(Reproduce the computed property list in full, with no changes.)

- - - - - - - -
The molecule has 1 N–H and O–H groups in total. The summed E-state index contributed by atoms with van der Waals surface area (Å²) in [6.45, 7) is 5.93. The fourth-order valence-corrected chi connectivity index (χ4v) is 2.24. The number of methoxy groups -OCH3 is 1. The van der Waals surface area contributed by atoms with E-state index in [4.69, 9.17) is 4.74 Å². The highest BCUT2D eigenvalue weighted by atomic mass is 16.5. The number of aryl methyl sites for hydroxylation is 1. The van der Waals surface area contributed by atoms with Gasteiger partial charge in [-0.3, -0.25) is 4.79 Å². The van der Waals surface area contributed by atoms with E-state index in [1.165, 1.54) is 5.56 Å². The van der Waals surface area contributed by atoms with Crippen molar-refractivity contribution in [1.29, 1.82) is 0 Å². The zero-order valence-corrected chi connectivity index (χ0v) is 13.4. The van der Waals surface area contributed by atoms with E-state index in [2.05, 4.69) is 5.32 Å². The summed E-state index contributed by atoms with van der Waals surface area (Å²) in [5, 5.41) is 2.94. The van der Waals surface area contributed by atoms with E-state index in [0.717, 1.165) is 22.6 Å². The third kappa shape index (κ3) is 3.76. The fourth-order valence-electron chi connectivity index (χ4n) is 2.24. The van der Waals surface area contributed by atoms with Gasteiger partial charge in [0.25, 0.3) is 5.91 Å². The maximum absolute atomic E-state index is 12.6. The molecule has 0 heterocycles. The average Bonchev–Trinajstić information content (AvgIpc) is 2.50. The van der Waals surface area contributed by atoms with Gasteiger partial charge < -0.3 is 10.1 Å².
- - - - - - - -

The molecule has 1 N–H and O–H groups in total. The summed E-state index contributed by atoms with van der Waals surface area (Å²) in [6.45, 7) is 5.93. The fourth-order valence-corrected chi connectivity index (χ4v) is 2.24. The number of methoxy groups -OCH3 is 1. The van der Waals surface area contributed by atoms with E-state index in [4.69, 9.17) is 4.74 Å². The highest BCUT2D eigenvalue weighted by atomic mass is 16.5. The number of aryl methyl sites for hydroxylation is 1. The van der Waals surface area contributed by atoms with Gasteiger partial charge in [-0.3, -0.25) is 4.79 Å². The van der Waals surface area contributed by atoms with E-state index in [1.165, 1.54) is 5.56 Å². The van der Waals surface area contributed by atoms with Crippen molar-refractivity contribution in [1.29, 1.82) is 0 Å². The zero-order valence-corrected chi connectivity index (χ0v) is 13.4. The van der Waals surface area contributed by atoms with E-state index in [2.05, 4.69) is 5.32 Å². The summed E-state index contributed by atoms with van der Waals surface area (Å²) in [5, 5.41) is 2.94. The van der Waals surface area contributed by atoms with E-state index in [0.717, 1.165) is 22.6 Å². The third kappa shape index (κ3) is 3.76. The fourth-order valence-electron chi connectivity index (χ4n) is 2.24. The van der Waals surface area contributed by atoms with Gasteiger partial charge in [0.25, 0.3) is 5.91 Å². The maximum absolute atomic E-state index is 12.6. The molecule has 0 heterocycles. The average Bonchev–Trinajstić information content (AvgIpc) is 2.50. The van der Waals surface area contributed by atoms with Gasteiger partial charge < -0.3 is 10.1 Å².